Fall from grace was swift after brokering ceasefire


ANALYSIS: Opponents accuse President Morsi of hijacking Egypt’s nascent democracy

Egyptians calling for the overthrow of President Mohamed Morsi are massing and camping out in Cairo’s Tahrir Square, birthplace of the region-shaking uprising that toppled 40-year president Hosni Mubarak and launched the Arab Spring.

Revolutionaries have also taken to the streets of Alexandria, Suez and Port Said chanting: “The people want the end of the regime.” Morsi, the country’s first freely elected president, was inaugurated only five months ago.

The fractious and factional Arab nationalist, secular, liberal and leftist revolutionaries who mounted the 2011 uprising have proclaimed a National Salvation Front headed by Nobel laureate Muhammad El-Baradei and two former populist presidential candidates, Hamdeen Sabahi and Abdel Moneim Aboul Fotouh.

Morsi’s fall from grace was swift. Last Wednesday he was acclaimed by them as well as the Muslim Brotherhood, the movement to which he belongs, for brokering a ceasefire between Hamas and Israel. He also reasserted Egypt’s regional leadership by compelling reluctant Arabs to send foreign ministers to Gaza to proclaim solidarity as Israeli bombs fell on the narrow coastal strip.

He has been reviled for using this triumph to claim sweeping powers to “protect the revolution”, fire the public prosecutor and declare himself immune to judicial review until a new constitution is ratified. Since the draft is in hot dispute, this could take many months.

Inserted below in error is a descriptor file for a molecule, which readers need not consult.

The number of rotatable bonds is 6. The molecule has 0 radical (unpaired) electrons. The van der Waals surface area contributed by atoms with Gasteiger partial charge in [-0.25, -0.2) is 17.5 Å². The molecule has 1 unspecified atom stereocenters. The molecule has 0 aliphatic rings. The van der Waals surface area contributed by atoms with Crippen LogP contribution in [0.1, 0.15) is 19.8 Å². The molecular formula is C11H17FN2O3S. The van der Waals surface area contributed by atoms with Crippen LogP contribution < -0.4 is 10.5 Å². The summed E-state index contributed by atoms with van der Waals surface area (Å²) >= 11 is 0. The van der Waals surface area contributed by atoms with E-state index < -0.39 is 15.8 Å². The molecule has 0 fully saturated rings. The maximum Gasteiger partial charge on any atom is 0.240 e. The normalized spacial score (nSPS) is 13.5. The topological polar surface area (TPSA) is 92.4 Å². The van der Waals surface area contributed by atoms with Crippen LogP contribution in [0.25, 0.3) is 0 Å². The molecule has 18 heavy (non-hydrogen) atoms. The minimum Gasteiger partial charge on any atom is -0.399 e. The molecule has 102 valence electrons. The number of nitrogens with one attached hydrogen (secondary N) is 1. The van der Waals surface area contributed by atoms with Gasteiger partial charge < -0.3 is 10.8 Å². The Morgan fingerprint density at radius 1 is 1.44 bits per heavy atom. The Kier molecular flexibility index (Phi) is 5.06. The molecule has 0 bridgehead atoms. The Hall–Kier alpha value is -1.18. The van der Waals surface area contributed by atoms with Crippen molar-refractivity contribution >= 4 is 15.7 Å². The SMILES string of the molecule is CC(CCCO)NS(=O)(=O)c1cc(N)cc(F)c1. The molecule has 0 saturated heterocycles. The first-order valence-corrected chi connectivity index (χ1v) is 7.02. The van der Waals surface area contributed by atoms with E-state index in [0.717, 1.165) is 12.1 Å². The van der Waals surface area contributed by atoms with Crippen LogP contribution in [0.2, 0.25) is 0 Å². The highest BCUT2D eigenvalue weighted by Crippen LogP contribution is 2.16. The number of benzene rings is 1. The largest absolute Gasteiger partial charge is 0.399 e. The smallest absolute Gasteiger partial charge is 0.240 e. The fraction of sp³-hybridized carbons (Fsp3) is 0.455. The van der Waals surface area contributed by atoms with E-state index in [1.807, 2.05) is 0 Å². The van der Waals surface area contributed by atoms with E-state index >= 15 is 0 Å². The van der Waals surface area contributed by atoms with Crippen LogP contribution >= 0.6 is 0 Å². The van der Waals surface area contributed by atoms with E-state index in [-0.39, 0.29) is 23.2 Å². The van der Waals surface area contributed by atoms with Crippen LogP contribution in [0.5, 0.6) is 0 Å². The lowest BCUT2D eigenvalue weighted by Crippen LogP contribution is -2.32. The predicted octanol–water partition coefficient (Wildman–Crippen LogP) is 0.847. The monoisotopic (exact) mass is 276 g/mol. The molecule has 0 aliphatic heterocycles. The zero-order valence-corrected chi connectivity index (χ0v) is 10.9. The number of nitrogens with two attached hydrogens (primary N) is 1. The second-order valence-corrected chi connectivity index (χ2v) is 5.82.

The Supreme Judicial Council, composed of judges appointed during the Mubarak era, has condemned his decree as “an unprecedented assault” on the separation of powers between the executive, legislature and judiciary.

Opponents accuse Morsi, the Brotherhood and the ultra-fundamentalist Salafis of hijacking the revolution by using elections to assert control of parliament and the presidency and dominating the commission drafting the constitution. Liberal members of the commission have pulled out, protesting provisions incorporating Muslim Sharia as the law of the land.

Morsi’s decree is meant to prevent the judiciary from dissolving the commission and the upper house, where fundamentalists also have a majority, as the courts dismissed the lower house.

His opponents fear he will overthrow the judiciary by decree in the same way he mounted a coup against the Supreme Council of the Armed Forces, which had assumed many of Mubarak’s powers.

Since the Brotherhood is Egypt’s best organised and most influential political force, revolutionaries feared it would snatch power once Mubarak had gone. The Brotherhood attempted to reassure them by pledging it would not stand for more than one-third of the seats in the lower house, field a presidential candidate or seek to dominate the drafting of the new constitution.

It reneged on all three promises. Consequently, revolutionaries and many other Egyptians deeply distrust the movement and its man in the presidential palace.